Posts Tagged ‘Bokken’

suburi bokken2Most Japanese kendojo have a suburi bokken hidden somewhere in a dark corner. These come in various shapes and sizes including oversized shinai, implements that look like overweight bokken or the massive hexagonal clubs used in some kenjutsu styles. What they have in common is that you see very few people using them.

The few times I have seen people working with heavy suburi bokken, it has been in unstructured sessions without the supervision of an instructor. Based on this limited evidence, I had the feeling that they were doing more harm than good. By this I mean that they had to make adjustments to their posture and cutting action to support the extra weight.

In trying to control a heavy bokken, the grip tends to tighten, making the angle of the wrists more acute and causing the biceps to take the strain. This in turn brings more shoulder strength into play and as a result the exponent may find himself leaning forward, which is at odds with the correct upright posture that we aim to develop.

Suburi bokken  have been used by for many years and by many great kendo masters past and present, obviously this  means that in the right hands they are an aid to developing good kendo. Where they cause problems, is when they are used incorrectly. In the hands of a kenshi who has good posture, cutting action and tenouchi, or under the supervision of a good instructor, they should help strengthen good technique.

The same good be said about katate, or singlehanded suburi , particularly if done for a high number of continuous repetitions. Without guidance a natural reaction is to adjust the position of arm and shoulder to take the strain. This will have a negative effect on cutting technique.

Whereas an adult male’s shinai should weigh around 520 gm, suburi bokken can be three times that weight or more.  An iaito or shinken is approximately double the weight of a shinai, ranging from 900 gm to 1.2 kg and Iaido practitioners are taught to do a good job of cutting correctly with these. Correct technique is the answer regardless of the weight of the weapon.

In kendo we need to keep an upright posture with our weight distributed evenly between our feet. Our tanden should be braced and our arms hands and shoulders relaxed as we make the swing and we should finish with sharp tenouchi at the point or just beyond the point of impact. If we can do this, then the heaviest weapon and the largest number of reps should help rather than damage our kendo.

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If I had to give up any one single item of my kendo equipment, my bokken would probably be the first to go. Not because it is in any way less valuable than my bogu or shinai, but because it is used less often and replacements are easier to borrow. Unlike shinai, bokken seldom break, so they do not have the “at your own risk” stigma associated with borrowing shinai.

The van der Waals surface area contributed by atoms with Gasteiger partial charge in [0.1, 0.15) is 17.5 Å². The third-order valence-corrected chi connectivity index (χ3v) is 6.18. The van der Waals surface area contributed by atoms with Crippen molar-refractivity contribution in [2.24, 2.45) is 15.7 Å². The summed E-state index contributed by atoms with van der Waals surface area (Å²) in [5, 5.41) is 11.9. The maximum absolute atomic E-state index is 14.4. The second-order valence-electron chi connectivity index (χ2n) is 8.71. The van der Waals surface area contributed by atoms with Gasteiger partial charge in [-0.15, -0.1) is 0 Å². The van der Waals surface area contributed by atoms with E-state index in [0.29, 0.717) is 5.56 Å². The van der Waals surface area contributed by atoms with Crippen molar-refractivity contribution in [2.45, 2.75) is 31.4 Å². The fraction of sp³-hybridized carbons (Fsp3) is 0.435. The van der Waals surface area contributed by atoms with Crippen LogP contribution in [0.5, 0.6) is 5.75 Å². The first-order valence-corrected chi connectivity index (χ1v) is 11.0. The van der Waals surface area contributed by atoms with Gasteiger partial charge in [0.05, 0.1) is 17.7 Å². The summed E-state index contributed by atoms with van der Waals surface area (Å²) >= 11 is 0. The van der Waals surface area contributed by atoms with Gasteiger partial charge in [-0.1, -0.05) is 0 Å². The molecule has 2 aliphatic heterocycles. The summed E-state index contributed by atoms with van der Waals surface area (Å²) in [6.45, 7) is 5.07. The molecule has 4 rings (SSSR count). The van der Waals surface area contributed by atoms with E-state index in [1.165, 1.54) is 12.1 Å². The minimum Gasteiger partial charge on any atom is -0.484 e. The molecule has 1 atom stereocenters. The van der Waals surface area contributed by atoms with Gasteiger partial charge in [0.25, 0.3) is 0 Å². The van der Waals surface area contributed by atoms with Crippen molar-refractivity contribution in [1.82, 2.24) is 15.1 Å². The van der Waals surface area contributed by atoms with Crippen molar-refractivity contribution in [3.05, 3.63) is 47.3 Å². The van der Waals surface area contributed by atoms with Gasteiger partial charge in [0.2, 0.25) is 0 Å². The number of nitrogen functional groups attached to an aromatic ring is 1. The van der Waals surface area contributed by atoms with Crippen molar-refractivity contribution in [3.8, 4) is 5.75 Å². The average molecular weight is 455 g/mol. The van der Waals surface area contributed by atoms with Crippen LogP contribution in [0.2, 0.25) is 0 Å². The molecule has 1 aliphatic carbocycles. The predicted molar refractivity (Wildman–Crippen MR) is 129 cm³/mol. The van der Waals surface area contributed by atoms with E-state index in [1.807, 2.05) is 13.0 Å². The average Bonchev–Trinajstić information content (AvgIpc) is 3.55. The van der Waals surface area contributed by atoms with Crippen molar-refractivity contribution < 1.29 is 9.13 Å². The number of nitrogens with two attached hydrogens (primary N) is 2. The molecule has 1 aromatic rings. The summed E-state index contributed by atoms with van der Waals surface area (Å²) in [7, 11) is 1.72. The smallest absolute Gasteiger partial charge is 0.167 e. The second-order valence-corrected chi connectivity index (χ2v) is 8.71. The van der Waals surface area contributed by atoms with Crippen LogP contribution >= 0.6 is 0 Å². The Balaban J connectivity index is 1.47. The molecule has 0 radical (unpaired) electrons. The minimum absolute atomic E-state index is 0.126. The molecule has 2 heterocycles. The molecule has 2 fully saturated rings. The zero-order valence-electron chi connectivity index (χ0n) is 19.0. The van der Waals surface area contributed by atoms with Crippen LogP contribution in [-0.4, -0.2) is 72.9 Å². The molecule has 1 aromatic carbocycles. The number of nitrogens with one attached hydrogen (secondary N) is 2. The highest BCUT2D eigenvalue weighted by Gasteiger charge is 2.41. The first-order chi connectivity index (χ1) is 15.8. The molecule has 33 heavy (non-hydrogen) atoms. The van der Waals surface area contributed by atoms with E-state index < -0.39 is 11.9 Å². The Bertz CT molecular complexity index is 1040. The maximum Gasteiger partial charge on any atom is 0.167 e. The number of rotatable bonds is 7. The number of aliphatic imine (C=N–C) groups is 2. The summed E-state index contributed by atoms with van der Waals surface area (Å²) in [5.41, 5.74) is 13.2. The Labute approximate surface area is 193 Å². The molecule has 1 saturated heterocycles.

Please do not misunderstand me. Modern kendo evolved through the use of wooden swords.  Bokken are essential to kendo practice, not only for kata but for the Bokken ni yoru kendo kihon waza keiko ho (method of practising kendo kihon with bokken), which was introduced by the AJKF in 2003. The idea behind this training format is that it is a way for kendoka up to 2nd dan to work on the key shikake and oji techniques without the pressures of winning and losing inherent to shinai kendo. As with kendo no kata we do not wear bogu or strike our opponent, at least not on purpose, so it is easier to move naturally without the restrictions of wearing armour.

Thinking about it, the Kihon keiko ho does exactly the same thing as Kendo no kata; teach technique through repetition and concentrated practise, the only differences are that in Kihon keiko ho the techniques are arguably less complicated and that the number of steps between the start and finish of each technique are fewer.

The clear advantage of training with bokken is that as the weapon simulates the shape of the katana, it is easy to understand correct cutting distance. The obvious disadvantage is that as the lengths of shinai and bokken differ, so does the distance at which we originate and finish techniques. In some cases beginners who have learned techniques exclusively with bokken will find it hard to transfer the technique effectively to subsequent shinai keiko. In my view the way around this is to combine bokken and shinai training; trying the technique first as a bokken drill and then repeating with a shinai whilst wearing armour.

This goes beyond the bokken keiko ho. For many years Sumi sensei has been using innovative drills based on Kendo no kata. With these, he short circuits the normal kata lead-in and focuses on the essence of the technique. So for instance, in Kendo no kata ippon me, he would instruct both fighters to stand in issoku-ito-maai and have uchidachi strike men from jodan. The strike would be repeated three times. For the first two attempts, as shidachi is in jodan, the cut would stop just above his left kote. On the third he would step back, pulling his hands out of the strike path and return the cut to uchidachi’s men.

Once this has been successfully concluded, men and kote are put on and we repeat the exercise using shinai, adjusting distance so that we hit with the shinai’s monouchi.  When we go on to complete the technique by actually hitting the datotsu bu on an armoured opponent, the meaning becomes far more obvious.

Alternatively we can develop our own unique kata, as did these guys 😉


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